BLVR: What sort of publishing snags have you run into with this kind of work?

PP: Snags? Just, you know, “We pass, we pass, we pass…”

BLVR: I think it’s admirable that you refuse to lasso your creative potential for the simple sake of commercial viability. It seems you just let your writing fly and if that means nobody wants what comes of it, so be it.

PP: Nothing to admire. No sacrifice involved, but rather an enfeeblement that prevents any other kind of writing than that which one does. I used to ask Don why he did not write a blockbuster and cash in, to which he’d say, “Can’t.” I thought he meant can’t violate my pure vision, my self. He meant “can’t,” as hard as that is to believe, given his range (to wit, his satires). By the way, on the subject of his Southernness, folk should have a look at “The Sea of Hesitation.” Only a Southerner at heart knows that much about the Wawer off the top of his head, and can write “Proceed with your evil plan, sumbitch.”


In other news, Niall Harrison has amassed a huge body of evidence about the un-term slipstream. Very cool and worth checking out.


And you've probably seen this link at the Building Blog about Herzog and this Antarctica movie he's doing, but if you haven't, check it out. Ethereal! The cool musician Henry Kaiser was there with him, to do the soundtrack.


Finally, here's an article on Bookslut about the Ellison Hugo thing. It's an interesting article, but it does have the limitation of being fixed in time. Which is to say, it can't possibly sum up the continued evolution or devolution of the discussion on the blogosphere, which is constantly shifting and seems more subtle than the summations of people's positions given by the writer of the article. That's not her fault. It's just not possible to keep up, which I find interesting.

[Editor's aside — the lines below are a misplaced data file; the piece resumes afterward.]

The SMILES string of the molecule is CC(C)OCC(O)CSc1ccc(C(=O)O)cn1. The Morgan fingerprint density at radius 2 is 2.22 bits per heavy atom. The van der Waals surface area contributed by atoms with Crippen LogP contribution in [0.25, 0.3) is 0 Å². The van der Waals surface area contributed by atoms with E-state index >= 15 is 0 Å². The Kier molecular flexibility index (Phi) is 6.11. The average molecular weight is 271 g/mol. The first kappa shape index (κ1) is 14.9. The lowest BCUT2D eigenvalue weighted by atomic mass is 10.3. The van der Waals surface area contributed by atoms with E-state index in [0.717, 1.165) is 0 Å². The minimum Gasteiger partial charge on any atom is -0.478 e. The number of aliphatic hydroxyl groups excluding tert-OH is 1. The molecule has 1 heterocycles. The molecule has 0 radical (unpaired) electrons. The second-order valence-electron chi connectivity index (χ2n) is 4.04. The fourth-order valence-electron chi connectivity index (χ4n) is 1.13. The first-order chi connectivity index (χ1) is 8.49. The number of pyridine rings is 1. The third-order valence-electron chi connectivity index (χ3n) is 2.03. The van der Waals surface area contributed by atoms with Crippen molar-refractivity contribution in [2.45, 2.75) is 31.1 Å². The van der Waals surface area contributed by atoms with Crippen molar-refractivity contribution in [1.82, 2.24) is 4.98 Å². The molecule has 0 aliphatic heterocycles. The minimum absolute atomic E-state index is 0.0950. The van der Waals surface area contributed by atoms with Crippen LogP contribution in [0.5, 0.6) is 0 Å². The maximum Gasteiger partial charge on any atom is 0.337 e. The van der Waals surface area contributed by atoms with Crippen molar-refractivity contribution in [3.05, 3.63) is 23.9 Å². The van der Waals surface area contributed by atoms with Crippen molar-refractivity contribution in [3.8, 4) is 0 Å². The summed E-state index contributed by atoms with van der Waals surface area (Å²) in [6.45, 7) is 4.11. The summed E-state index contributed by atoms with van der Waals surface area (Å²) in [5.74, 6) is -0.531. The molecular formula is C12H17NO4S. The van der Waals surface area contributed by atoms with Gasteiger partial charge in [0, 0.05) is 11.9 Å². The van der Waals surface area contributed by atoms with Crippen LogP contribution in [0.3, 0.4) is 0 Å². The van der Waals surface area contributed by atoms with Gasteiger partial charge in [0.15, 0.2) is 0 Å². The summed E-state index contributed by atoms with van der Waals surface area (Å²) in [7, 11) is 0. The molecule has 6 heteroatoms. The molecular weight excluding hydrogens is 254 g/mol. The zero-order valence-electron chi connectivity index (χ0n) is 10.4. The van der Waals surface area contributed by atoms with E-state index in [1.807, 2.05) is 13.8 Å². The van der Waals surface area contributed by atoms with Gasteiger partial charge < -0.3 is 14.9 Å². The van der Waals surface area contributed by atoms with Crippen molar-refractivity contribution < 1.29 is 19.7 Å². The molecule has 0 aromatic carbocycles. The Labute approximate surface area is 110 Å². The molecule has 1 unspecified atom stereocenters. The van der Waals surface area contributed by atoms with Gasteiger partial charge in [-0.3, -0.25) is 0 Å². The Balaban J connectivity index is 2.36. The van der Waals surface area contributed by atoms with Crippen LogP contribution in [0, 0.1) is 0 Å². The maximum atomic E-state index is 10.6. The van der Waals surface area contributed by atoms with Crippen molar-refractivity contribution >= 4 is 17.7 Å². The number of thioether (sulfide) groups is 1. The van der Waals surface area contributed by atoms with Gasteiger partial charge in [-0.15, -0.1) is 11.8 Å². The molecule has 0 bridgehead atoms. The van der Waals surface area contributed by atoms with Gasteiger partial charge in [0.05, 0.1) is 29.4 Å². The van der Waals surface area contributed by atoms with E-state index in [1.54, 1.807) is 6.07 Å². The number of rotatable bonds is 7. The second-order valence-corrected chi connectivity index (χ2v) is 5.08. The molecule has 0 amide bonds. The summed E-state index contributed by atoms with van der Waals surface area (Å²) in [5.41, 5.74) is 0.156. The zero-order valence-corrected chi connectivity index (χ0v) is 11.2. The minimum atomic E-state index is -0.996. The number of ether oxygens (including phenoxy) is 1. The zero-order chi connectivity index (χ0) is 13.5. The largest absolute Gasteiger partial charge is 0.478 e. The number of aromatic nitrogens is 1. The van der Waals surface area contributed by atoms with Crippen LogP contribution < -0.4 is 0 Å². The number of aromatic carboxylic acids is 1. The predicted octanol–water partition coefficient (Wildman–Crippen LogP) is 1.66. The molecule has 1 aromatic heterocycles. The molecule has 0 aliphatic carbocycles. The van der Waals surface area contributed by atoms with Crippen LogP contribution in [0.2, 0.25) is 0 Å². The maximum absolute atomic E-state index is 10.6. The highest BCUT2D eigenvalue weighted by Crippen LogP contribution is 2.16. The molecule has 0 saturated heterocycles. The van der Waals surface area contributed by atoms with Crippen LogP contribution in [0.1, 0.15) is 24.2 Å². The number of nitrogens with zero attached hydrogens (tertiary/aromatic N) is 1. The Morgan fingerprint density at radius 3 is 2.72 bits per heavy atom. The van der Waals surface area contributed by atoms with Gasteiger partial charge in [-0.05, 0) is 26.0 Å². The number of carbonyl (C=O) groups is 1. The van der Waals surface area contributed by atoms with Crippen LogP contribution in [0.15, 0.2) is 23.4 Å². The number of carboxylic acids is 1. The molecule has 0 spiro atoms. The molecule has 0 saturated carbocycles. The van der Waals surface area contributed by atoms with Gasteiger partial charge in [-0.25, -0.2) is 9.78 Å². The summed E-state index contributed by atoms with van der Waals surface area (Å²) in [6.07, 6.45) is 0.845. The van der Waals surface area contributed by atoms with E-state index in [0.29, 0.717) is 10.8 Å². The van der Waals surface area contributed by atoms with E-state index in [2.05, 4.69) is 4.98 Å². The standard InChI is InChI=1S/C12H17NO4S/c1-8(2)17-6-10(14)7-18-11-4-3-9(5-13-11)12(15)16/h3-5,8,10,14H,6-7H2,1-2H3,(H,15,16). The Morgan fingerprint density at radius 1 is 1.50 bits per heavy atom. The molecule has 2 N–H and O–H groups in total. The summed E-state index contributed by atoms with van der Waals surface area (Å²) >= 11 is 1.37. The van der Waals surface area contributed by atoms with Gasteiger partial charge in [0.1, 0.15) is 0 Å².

I'm off for the weekend. Have a good one.


PS Tero at Partial Recall has the words to all the Finncon filk songs on the work of the guests of honor.


At 11:47 AM, Blogger Horia Nicola Ursu said...

Nice work, man (and woman)! Loved the music too. Want mooooooore!

At 1:56 PM, Blogger Joe said...

Dammit, I was going to ask you to do an interview as if you were a mad 18th century Hanoverian monarch explaining how your fantasy novels were actually real histories and the world the readers knew was the fantasy. Naturally I would have been disguised as a talking tree while you were dressed as King George. Oh well, maybe next year...

At 2:20 PM, Anonymous spiceee said...

I've seen the movie, it made the circuit of international movie festivals last year. It's pretty good!

At 4:31 PM, Blogger skinnyblackcladdink said...

hey thanks for the link and the comments. guess i was trying too hard LOL.

but really, i did purposefully stay away from the 'more obvious' interpretation (i.e., as you say, that it's a 'family chronicle') to try to bring out as much of the subtler flavors and scents that i could detect wafting on the Ambergrisian air as i could.

i hope you don't feel i've somehow done a disservice to your book by doing so.

re: cleverness, well, i figure unintentional cleverness is still cleverness, and is usually the cleverest kind of 'em all.

thanks again, and can't wait for whatever you come up with next.

-the pretentious Other Life guy

At 5:39 AM, Anonymous Anonymous said...

oh heck no! i really enjoyed it, Other Life.